The Southampton Town board started their Tuesday night board meeting by giving what supervisor Linda Kabot described as “belated awards” to honor three local citizens for their work in transportation improvement.
The awards were given to Rich Warren, Ann LaWall and Buzz Schwenk in honor of their hard work along County Road 39 in Southampton. In the same evening, the town board discussed their 2009 tentative budget, and how they will deal with what Kabot has called, “a year where many will be under tremendous financial constraints.”
Last Friday a public hearing was held for the $82 million preliminary budget proposed by Kabot. The tentative budget proposes a five-percent increase in tax levies for Southampton town and using “rainy day” funds to relieve this tax increase. Kabot praised fellow board members for using a “big red marker” and for “sharpening their pencils” to create cuts to possibly give the town greater tax relief. But members of the community came to the hearing to talk about cuts to certain human service departments.
Doctor Larry Weiss, Vice President for Programs at Family Service League, spoke about his concern for cuts to the human service departments within the town. He first thanked the board for their help in providing funding, particularly for the youth within the town in need of family counseling. He explained that the funding his organization has received in the past was upwards of $100,000 a year for mental health, and this funding provided for a very successful program for the children in the community.
“As I understand, it is not included in the 2009 proposed budget, and I urge you to consider the impact on the emotional well-being of children and their families, and the mental services they need,” Weiss said on Friday.
Christopher Halucha, also from the Family Service League, spoke about the importance of funding social services.
“The statistics show that 1 out of 10 children have a serious mental illness,” he said. “And only 30 percent of those children in the country graduate with a high school diploma. If you look at the statistics for Southampton, they are pretty comparable – they don’t go outside the norm.”
Halucha added that his organization provides the youth of the community the mental health services it needs.
“There is an extremely long waiting list,” he said.
Halucha also relayed an experience that he had earlier this year. He told the board that his car was stolen and when he reported it, six police cars responded. He then explained that the unknown person who stole the car, if caught, would then have to use the police and judicial systems. But, Halucha argues, if youth are offered counseling, they may not resort to crime in the first place. Ultimately, he said, it is costing the town more money to take funding away from these services.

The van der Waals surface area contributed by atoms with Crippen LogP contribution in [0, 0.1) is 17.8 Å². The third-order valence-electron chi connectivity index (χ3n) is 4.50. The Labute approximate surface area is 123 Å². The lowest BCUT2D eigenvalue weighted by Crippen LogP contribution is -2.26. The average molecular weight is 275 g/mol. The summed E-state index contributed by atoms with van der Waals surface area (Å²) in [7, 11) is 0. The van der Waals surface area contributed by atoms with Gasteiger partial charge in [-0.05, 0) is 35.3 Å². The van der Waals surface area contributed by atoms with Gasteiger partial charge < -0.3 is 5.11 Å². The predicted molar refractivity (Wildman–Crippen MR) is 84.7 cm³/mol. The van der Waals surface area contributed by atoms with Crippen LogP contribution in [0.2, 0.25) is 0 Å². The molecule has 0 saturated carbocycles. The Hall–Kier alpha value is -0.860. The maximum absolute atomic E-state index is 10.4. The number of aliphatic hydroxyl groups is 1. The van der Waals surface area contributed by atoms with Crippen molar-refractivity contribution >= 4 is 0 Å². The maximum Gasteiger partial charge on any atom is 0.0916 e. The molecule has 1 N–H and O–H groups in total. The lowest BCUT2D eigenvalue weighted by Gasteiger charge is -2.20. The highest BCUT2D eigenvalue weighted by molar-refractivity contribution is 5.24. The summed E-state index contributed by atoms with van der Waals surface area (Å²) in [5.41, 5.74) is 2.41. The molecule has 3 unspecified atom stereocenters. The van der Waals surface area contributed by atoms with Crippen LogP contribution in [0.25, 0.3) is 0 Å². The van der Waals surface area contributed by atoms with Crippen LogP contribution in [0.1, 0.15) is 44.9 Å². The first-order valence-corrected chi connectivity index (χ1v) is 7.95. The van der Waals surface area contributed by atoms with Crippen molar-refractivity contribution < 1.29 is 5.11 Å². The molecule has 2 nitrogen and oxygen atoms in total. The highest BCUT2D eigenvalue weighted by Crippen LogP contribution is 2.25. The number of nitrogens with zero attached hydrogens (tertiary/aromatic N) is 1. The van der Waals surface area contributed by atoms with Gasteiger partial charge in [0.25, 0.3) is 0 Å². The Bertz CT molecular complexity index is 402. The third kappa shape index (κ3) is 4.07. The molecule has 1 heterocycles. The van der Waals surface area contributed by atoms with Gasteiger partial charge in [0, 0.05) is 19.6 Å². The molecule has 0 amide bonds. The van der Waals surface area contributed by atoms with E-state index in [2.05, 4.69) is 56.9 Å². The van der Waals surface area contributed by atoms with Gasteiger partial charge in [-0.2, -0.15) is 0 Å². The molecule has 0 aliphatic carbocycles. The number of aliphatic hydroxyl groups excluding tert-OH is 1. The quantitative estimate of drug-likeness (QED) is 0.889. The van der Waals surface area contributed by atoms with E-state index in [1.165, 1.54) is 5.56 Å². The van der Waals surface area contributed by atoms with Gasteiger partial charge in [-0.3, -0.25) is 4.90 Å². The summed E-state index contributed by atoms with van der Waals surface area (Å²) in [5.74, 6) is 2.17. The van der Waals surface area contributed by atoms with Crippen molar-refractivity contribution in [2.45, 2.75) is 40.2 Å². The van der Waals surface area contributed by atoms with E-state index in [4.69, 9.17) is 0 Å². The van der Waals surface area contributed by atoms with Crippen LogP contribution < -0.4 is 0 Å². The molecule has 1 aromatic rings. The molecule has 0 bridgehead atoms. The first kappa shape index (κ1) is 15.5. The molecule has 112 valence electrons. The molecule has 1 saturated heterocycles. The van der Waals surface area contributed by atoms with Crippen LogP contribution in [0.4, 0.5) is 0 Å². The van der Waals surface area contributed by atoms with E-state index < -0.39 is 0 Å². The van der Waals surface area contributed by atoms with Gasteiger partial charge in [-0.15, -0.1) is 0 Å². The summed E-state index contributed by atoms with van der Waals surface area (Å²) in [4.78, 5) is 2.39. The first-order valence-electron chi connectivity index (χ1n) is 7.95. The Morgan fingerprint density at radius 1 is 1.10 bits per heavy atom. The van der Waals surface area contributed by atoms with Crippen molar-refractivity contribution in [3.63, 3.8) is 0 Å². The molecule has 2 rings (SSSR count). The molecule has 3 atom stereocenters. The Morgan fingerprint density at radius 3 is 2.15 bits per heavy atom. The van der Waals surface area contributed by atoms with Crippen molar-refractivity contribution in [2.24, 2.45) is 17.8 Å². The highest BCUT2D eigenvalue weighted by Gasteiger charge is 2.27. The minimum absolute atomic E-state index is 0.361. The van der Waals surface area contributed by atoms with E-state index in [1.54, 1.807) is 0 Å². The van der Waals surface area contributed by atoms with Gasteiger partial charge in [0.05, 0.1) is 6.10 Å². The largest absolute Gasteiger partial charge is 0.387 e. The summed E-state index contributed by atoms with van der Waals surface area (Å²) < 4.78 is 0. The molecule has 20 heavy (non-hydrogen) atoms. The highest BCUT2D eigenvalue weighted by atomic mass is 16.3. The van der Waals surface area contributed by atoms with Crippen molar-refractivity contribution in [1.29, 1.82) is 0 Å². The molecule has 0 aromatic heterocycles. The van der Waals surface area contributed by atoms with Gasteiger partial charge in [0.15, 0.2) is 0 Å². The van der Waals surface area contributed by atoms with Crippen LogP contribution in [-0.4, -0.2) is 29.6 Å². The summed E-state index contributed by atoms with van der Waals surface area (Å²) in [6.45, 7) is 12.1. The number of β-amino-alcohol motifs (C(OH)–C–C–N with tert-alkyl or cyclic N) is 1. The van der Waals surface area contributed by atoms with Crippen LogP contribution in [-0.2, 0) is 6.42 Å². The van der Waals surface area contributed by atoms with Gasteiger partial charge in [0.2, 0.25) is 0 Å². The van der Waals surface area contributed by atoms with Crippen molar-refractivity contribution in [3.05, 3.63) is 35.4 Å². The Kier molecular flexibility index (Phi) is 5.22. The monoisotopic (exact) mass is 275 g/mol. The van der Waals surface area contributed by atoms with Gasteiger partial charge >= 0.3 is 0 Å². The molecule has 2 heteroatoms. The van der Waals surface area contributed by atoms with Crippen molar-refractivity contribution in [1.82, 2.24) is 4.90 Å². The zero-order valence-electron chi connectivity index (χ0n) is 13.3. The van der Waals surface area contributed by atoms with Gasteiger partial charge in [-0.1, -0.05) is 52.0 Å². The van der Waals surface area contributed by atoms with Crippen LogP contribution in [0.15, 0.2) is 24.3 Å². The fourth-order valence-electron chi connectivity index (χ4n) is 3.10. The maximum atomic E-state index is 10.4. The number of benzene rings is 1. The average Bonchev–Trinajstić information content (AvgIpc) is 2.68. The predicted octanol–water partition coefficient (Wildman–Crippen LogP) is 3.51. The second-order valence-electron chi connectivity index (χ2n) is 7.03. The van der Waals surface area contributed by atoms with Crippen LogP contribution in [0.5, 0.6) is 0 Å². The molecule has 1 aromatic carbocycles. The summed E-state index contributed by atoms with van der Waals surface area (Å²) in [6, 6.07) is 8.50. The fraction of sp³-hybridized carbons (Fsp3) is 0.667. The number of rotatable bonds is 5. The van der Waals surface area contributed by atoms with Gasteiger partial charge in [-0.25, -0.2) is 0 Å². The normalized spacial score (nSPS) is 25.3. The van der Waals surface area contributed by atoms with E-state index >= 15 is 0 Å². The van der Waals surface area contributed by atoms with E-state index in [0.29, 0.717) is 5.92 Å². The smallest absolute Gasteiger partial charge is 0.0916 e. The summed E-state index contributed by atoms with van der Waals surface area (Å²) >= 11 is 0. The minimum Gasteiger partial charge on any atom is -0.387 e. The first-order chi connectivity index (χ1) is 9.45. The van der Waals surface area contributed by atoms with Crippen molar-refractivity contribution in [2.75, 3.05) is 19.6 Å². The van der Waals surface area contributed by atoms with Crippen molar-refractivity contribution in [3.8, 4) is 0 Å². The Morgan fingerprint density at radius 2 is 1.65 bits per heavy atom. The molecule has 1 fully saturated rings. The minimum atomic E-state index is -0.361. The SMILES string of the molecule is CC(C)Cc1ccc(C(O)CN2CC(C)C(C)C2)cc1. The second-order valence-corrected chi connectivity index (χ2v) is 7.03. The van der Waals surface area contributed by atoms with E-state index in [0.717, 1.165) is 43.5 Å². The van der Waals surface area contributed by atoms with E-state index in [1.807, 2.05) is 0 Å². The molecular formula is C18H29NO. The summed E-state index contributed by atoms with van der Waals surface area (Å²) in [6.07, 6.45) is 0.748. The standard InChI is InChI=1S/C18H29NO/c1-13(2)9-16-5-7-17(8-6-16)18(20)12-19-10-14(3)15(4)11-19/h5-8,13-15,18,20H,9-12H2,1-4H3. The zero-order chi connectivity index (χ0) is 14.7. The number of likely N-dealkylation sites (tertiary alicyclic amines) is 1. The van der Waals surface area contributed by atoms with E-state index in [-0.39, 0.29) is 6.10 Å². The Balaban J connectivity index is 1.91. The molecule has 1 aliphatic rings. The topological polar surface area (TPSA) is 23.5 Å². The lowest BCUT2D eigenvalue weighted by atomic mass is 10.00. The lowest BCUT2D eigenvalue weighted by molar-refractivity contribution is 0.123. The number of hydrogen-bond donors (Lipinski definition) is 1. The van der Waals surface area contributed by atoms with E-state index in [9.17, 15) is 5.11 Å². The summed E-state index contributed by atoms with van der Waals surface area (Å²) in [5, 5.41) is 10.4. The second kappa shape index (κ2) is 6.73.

At Tuesday night’s town board meeting, Elizabeth Yennie from The Retreat, a non-profit organization that helps women and children escape domestically violent situations, explained that a cut in funding of $2,000 from the town, even though it is not much, makes a huge difference to her organization. She said a few years ago The Retreat was at 80 percent capacity, but this year, they are at 100 percent capacity.
“A cut of $2,000 is a lot of money — it’s four months of someone getting counseling,” she said.Â
Kabot said there are no straight line cuts. She said the cuts are coming from an annual grant program that allows $100,000 for health and human service agencies. Kabot said that in the last two years, the town was even able to increase this amount to $150,000. She also said that there are two things that increase during a financially stressful time: public safety needs due to stresses and the need for social services and the prevention of violence in families.
Councilwoman Anna Throne-Holst, who is the human service liaison for the town board, said that the program is a vital service to the community.
“We are working with the community service department,” said Throne-Holst. “And I know how hard it is considering how broke our health care is.”
But she assured Yennie, “I will fight for this.”
Kabot said that the 2009 budget includes cuts to certain contracts and programs where the board has proposed to cut back some funding.
“For recipients for these services for families, that relationship has been a worthwhile pursuit and tough decisions have to be made,” she said.Â
At Friday’s hearing, Kabot said that the number of employees at town hall seems to be increasing by about 15 people per year, and she along with other board members will be looking at freezing vacancies for 2009. Kabot also commended department heads for offering cuts and volunteering to cut back additional expenses.